When I went to the summer program for my repressive religious boarding school, to decide if I wanted to go, they divided all the girls into teams, with current students as the leaders. One of my team leaders was named Monalyza. She was Brazilian and had gorgeous curls and a delightful smile. I looked up to her so much. I’d be lying if I said she wasn’t part of the reason I decided to stay.
But after the program ended and I decided to stay on for a student, I learned a new rule: ninth and tenth graders would not be allowed to speak with eleventh and twelfth graders. So Monalyza and I would pretty much never communicate again.
But we did pass in the halls sometimes, and when we did, she would make eye contact for a second, her eyes would sparkle, and she would look away, stifling a little smile.
I reacted very normally to this phenomenon. That is, I kept track of every single time it happened with little tally marks in my planner. Which I’m sure is a typical thing straight girls do when an upperclass girl smiles at them.
This is a very long anecdote to explain the way in which, the more repressed you are, the tinier a gesture it takes to be meaningful. We weren’t allowed, for instance, to tell someone we liked them, single them out, or be friends. But there was a whole language of things we did do: carry someone’s laundry up from the laundry room for them, make their bed while they were in the shower, even iron their shirts. And we did that stuff incessantly because girls are going to love each other no matter how hard you try to make them only love Jesus.
I’m going to go out on a limb and say this is probably where I got my addiction to media in which everyone is really repressed and overcivilized. Imagine if you couldn’t say “I love you” but could send a rose of a color corresponding to the exact flavor of love you felt. Or you couldn’t say “I support the rebellion against the king” but you could cut your hair short. Meaning is imbued in things that wouldn’t need to have meanings if people could say what was on their minds.
And that’s where the overcivilized empire trope comes in. Well, that’s what I call it. This is when an empire, having reached some level of dominance and developed a noble caste, starts getting loaded down with a lot of complicated customs. Restraint is generally valued, as it’s the mark of a noble person. But in exchange, the nobles develop whole languages of art, clothing, flowers, perfumes, or music. These idle rich love to pass the time creating art forms purely for fun, but (if you’re in on the lingo) there can be meaning embedded.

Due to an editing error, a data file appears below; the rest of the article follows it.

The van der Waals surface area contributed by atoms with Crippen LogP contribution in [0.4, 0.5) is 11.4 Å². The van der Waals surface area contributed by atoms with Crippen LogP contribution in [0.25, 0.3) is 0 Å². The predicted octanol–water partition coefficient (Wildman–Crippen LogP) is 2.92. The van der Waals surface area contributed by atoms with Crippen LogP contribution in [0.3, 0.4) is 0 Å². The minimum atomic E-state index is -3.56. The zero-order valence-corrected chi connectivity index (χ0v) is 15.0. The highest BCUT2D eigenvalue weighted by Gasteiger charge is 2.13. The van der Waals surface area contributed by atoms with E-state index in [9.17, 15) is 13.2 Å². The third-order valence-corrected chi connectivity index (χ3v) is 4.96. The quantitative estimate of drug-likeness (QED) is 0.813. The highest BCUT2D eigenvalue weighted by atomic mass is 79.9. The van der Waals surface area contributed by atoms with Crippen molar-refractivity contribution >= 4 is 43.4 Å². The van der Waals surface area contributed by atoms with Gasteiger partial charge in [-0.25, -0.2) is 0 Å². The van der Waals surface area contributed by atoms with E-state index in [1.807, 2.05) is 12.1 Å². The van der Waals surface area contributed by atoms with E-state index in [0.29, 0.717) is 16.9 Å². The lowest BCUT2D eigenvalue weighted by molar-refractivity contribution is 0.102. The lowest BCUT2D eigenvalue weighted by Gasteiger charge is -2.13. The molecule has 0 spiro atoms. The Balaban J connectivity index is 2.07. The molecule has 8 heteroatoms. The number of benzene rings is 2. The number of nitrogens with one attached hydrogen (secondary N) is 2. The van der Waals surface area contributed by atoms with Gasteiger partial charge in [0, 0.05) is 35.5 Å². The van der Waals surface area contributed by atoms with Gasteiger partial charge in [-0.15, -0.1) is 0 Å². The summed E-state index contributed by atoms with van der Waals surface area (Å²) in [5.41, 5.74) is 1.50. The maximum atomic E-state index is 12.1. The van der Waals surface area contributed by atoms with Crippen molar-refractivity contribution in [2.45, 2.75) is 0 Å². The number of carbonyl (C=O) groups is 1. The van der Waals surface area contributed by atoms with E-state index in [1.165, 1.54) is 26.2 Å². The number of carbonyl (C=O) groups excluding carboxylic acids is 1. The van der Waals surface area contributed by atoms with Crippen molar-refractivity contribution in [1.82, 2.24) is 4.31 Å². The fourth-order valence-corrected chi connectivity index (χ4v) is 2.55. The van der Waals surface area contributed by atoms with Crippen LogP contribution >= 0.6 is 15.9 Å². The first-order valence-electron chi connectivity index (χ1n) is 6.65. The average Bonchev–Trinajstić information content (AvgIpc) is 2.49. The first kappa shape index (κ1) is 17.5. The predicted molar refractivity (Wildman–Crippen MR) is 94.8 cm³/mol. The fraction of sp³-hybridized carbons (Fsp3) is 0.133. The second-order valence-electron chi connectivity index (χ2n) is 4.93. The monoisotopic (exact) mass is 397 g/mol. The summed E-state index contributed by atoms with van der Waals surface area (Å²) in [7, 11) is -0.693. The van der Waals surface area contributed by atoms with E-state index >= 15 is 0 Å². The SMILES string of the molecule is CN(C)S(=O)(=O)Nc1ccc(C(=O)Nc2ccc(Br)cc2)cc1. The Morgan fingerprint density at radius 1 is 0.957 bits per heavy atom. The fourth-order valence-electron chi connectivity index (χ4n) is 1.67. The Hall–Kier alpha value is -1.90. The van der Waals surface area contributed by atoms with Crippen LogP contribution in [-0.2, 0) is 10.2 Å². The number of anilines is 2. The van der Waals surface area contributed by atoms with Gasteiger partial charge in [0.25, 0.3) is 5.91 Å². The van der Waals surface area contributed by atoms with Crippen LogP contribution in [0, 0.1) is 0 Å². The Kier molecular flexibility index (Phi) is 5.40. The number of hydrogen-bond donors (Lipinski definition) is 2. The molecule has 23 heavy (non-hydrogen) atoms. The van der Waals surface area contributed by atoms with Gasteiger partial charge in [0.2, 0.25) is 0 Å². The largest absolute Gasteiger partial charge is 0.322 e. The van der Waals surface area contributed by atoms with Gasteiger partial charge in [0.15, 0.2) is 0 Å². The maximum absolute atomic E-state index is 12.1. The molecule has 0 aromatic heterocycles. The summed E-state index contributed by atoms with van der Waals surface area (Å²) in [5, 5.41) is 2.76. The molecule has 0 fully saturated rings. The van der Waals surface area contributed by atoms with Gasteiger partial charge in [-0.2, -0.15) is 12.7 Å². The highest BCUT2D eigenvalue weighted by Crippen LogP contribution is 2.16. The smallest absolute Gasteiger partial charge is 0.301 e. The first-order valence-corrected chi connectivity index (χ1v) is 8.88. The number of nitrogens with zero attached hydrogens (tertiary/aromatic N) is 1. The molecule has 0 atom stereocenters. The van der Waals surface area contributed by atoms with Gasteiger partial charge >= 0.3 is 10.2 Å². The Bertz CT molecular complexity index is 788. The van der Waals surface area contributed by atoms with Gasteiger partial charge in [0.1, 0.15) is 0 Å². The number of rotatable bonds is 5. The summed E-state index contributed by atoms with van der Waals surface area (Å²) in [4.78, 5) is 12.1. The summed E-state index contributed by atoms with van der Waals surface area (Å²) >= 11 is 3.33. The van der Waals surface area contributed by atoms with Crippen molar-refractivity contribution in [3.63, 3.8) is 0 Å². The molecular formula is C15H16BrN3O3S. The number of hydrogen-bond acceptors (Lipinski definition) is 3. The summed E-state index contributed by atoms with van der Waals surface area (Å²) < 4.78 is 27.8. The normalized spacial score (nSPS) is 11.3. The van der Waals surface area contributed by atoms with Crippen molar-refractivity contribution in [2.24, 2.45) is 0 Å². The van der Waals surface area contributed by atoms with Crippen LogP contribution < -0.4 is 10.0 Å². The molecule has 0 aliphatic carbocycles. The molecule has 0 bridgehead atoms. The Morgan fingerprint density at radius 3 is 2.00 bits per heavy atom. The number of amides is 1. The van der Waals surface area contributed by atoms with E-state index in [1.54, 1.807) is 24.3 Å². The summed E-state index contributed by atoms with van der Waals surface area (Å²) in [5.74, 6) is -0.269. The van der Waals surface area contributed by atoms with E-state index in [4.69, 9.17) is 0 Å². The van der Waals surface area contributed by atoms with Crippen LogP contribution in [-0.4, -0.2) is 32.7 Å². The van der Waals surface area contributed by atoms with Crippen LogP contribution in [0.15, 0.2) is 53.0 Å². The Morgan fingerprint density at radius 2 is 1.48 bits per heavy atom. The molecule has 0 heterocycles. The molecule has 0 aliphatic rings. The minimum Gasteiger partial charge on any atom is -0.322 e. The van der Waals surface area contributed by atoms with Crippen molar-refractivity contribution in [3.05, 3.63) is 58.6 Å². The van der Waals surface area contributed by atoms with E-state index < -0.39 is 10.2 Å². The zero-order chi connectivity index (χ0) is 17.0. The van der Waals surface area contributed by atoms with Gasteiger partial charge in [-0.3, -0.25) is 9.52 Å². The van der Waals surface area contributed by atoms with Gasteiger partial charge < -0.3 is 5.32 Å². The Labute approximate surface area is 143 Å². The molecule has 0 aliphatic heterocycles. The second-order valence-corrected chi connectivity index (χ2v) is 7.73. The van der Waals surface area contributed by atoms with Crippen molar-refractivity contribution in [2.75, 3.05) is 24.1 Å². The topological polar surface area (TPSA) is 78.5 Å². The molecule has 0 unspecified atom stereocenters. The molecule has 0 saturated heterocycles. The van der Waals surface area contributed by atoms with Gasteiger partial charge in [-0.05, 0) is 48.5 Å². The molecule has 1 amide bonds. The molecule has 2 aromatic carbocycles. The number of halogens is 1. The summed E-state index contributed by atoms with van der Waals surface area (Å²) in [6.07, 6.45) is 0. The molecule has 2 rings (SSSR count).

The first reason this is fun is because of the potential for misunderstanding. Does the new ambassador support the opposition party, or does he just like wearing his hair short and not know the rules? Can our hero simultaneously signal to her allies and plausibly deny having said anything to everyone else?
The second reason is the immense weight it gives to small things. We joke about the sex appeal of a Victorian lady’s ankle, but–sure! If you never see an ankle, it becomes sexy! (Which is the same mechanism by which breasts are not considered especially sexy by some cultures–they’re always out.) There’s something to be said for the emotional possibilities of seeing or touching skin that’s not usually covered, making eye contact across a room while not speaking, or sending a message hidden in flowers and hoping the other person picks up on it.
A few of my favorite examples:
Teixcalaan: A prime example. The Teixcalaanli, in A Memory Called Empire and A Desolation Called Peace, have reached a high level of cultural refinement. They make up complex poetry on the fly and think of everyone outside as barbarous.
Cetaganda: Lois McMaster Bujold’s Cetagandans are one of my favorite fictional cultures. Not because they’re the good guys–they’re emphatically not–but because they’re thoroughly built out and incredibly over-socialized. Layers upon layers of nobility, genetic engineering, gracefully arranged spirals of gifts ranked by the prominence of the giver.
Imperial Radch: This empire, in Ancillary Justice and its two sequels, has a culture amalgamating that of many conquered peoples. But you can tell the Radchaai by their constant wearing of gloves–you wouldn’t dream of appearing in public without them. That, of course, allows for lots of shock and transgression if people ever do. They also like to collect fine china tea sets.
The Masquerade: What could be more over-civilized than a society where you don’t show your face at all? The Traitor Baru Cormorant introduces these baddies, and I find them fascinating.
What other over-civilized fictional cultures can you think of? Are the customs only set dressing, or are they used for interesting effects?